# Function¶

A function can help programmers to wrap their logic into a task for avoiding duplicate code. In Python, the definition of a function is so versatile that we can use many features such as decorator, annotation, docstrings, default arguments and so on to define a function. In this cheat sheet, it collects many ways to define a function and demystifies some enigmatic syntax in functions.

## Document Functions¶

Documentation provides programmers hints about how a function is supposed to be used. A docstring gives an expedient way to write a readable document of functions. PEP 257 defines some conventions of docstrings. In order to avoid violating conventions, there are several tools such as doctest, or pydocstyle can help us check the format of docstrings.

```>>> def example():
...   """This is an example function."""
...   print("Example function")
...
>>> example.__doc__
'This is an example function.'
>>> help(example)
```

## Default Arguments¶

Defining a function where the arguments are optional and have a default value is quite simple in Python. We can just assign values in the definition and make sure the default arguments appear in the end.

```>>> def add(a, b=0):
...     return a + b
...
1
3
3
```

## Option Arguments¶

```>>> def example(a, b=None, *args, **kwargs):
...     print(a, b)
...     print(args)
...     print(kwargs)
...
>>> example(1, "var", 2, 3, word="hello")
1 var
(2, 3)
{'word': 'hello'}
```

## Unpack Arguments¶

```>>> def foo(a, b, c='BAZ'):
...     print(a, b, c)
...
>>> foo(*("FOO", "BAR"), **{"c": "baz"})
FOO BAR baz
```

## Keyword-Only Arguments¶

New in Python 3.0

```>>> def f(a, b, *, kw):
...     print(a, b, kw)
...
>>> f(1, 2, kw=3)
1 2 3
>>> f(1, 2, 3)
Traceback (most recent call last):
File "<stdin>", line 1, in <module>
TypeError: f() takes 2 positional arguments but 3 were given
```

## Annotations¶

New in Python 3.0

Annotations can be a useful way to give programmers hints about types of arguments. The specification of this feature is on PEP 3107. Python 3.5 introduced `typing` module to extend the concept of type hints. Moreover, from version 3.6, Python started to offer a general way to define a variable with an annotation. Further information can be found on PEP 483, PEP 484, and PEP 526.

```>>> def fib(n: int) -> int:
...     a, b = 0, 1
...     for _ in range(n):
...         b, a = a + b, b
...     return a
...
>>> fib(10)
55
>>> fib.__annotations__
{'n': <class 'int'>, 'return': <class 'int'>}
```

## Callable¶

In some cases such as passing a callback function, we need to check whether an object is callable or not. The built-in function, `callable`, assist us to avoid raising a `TypeError` if the object is not callable.

```>>> a = 10
>>> def fun():
...   print("I am callable")
...
>>> callable(a)
False
>>> callable(fun)
True
```

## Get Function Name¶

```>>> def example_function():
...   pass
...
>>> example_function.__name__
'example_function'
```

## Lambda¶

Sometimes, we don’t want to use the def statement to define a short callback function. We can use a `lambda` expression as a shortcut to define an anonymous or an inline function instead. However, only one single expression can be specified in `lambda`. That is, no other features such as multi-line statements, conditions, or exception handling can be contained.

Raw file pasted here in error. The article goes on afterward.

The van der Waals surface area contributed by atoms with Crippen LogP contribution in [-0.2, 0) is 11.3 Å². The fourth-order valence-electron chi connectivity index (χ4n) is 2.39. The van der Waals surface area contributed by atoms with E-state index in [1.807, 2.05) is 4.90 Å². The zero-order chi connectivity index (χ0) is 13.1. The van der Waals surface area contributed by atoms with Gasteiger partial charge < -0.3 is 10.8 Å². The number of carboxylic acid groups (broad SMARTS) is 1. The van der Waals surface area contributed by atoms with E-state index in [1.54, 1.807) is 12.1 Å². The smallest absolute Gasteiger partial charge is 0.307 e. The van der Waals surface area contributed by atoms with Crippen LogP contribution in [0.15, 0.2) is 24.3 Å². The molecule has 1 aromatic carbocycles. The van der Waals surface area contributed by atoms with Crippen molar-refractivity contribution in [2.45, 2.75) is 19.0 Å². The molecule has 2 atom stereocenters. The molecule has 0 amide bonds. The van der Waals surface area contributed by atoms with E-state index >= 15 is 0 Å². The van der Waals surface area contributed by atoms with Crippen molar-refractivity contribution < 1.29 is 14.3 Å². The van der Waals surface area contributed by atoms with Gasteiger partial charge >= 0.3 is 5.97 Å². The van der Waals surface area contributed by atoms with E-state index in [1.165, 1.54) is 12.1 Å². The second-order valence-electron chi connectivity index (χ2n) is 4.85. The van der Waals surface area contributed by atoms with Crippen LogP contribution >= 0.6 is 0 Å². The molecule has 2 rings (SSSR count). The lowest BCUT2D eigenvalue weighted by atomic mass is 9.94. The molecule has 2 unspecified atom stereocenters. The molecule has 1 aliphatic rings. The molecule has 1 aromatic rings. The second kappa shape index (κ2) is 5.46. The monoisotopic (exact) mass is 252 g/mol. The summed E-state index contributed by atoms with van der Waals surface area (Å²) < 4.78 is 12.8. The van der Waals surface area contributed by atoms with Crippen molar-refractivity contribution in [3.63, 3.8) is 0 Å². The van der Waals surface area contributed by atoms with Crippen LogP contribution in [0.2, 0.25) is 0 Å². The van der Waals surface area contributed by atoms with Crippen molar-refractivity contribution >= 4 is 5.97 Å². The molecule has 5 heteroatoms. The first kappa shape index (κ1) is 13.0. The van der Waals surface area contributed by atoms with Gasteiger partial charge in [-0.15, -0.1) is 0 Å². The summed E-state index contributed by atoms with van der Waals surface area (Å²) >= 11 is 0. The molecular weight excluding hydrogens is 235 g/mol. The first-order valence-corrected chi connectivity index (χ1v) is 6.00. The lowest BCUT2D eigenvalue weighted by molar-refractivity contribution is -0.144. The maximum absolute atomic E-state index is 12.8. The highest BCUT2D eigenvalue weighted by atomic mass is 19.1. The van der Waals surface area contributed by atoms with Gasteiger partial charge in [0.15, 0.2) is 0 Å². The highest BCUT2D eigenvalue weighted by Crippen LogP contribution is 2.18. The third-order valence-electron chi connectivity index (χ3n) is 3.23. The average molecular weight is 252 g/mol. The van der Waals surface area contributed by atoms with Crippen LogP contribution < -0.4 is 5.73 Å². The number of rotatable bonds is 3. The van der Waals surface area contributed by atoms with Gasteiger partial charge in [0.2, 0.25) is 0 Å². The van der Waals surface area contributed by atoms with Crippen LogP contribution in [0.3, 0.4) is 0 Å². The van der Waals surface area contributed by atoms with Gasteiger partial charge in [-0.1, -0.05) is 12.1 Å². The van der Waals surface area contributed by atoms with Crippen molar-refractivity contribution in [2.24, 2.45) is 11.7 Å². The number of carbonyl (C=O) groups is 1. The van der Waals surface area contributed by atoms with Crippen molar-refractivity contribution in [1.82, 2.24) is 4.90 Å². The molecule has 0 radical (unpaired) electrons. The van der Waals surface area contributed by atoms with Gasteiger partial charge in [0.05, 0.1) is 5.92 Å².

```>>> fn = lambda x: x**2
>>> fn(3)
9
>>> (lambda x: x**2)(3)
9
>>> (lambda x: [x*_ for _ in range(5)])(2)
[0, 2, 4, 6, 8]
>>> (lambda x: x if x>3 else 3)(5)
5
```

## Generator¶

```>>> def fib(n):
...     a, b = 0, 1
...     for _ in range(n):
...         yield a
...         b, a = a + b, b
...
>>> [f for f in fib(10)]
[0, 1, 1, 2, 3, 5, 8, 13, 21, 34]
```

## Decorator¶

New in Python 2.4

• PEP 318 - Decorators for Functions and Methods

```>>> from functools import wraps
>>> def decorator(func):
...     @wraps(func)
...     def wrapper(*args, **kwargs):
...         print("Before calling {}.".format(func.__name__))
...         ret = func(*args, **kwargs)
...         print("After calling {}.".format(func.__name__))
...         return ret
...     return wrapper
...
>>> @decorator
... def example():
...     print("Inside example function.")
...
>>> example()
Before calling example.
Inside example function.
After calling example.
```

Equals to

```... def example():
...     print("Inside example function.")
...
>>> example = decorator(example)
>>> example()
Before calling example.
Inside example function.
After calling example.
```

## Decorator with Arguments¶

```>>> from functools import wraps
>>> def decorator_with_argument(val):
...     def decorator(func):
...         @wraps(func)
...         def wrapper(*args, **kwargs):
...             print("Val is {0}".format(val))
...             return func(*args, **kwargs)
...         return wrapper
...     return decorator
...
>>> @decorator_with_argument(10)
... def example():
...     print("This is example function.")
...
>>> example()
Val is 10
This is example function.
```

Equals to

```>>> def example():
...     print("This is example function.")
...
>>> example = decorator_with_argument(10)(example)
>>> example()
Val is 10
This is example function.
```

## Cache¶

New in Python 3.2

Without Cache

```>>> import time
>>> def fib(n):
...     if n < 2:
...         return n
...     return fib(n - 1) + fib(n - 2)
...
>>> s = time.time(); _ = fib(32); e = time.time(); e - s
1.1562161445617676
```

With Cache (dynamic programming)

```>>> from functools import lru_cache
>>> @lru_cache(maxsize=None)
... def fib(n):
...     if n < 2:
...         return n
...     return fib(n - 1) + fib(n - 2)
...
>>> s = time.time(); _ = fib(32); e = time.time(); e - s
2.9087066650390625e-05
>>> fib.cache_info()
CacheInfo(hits=30, misses=33, maxsize=None, currsize=33)
```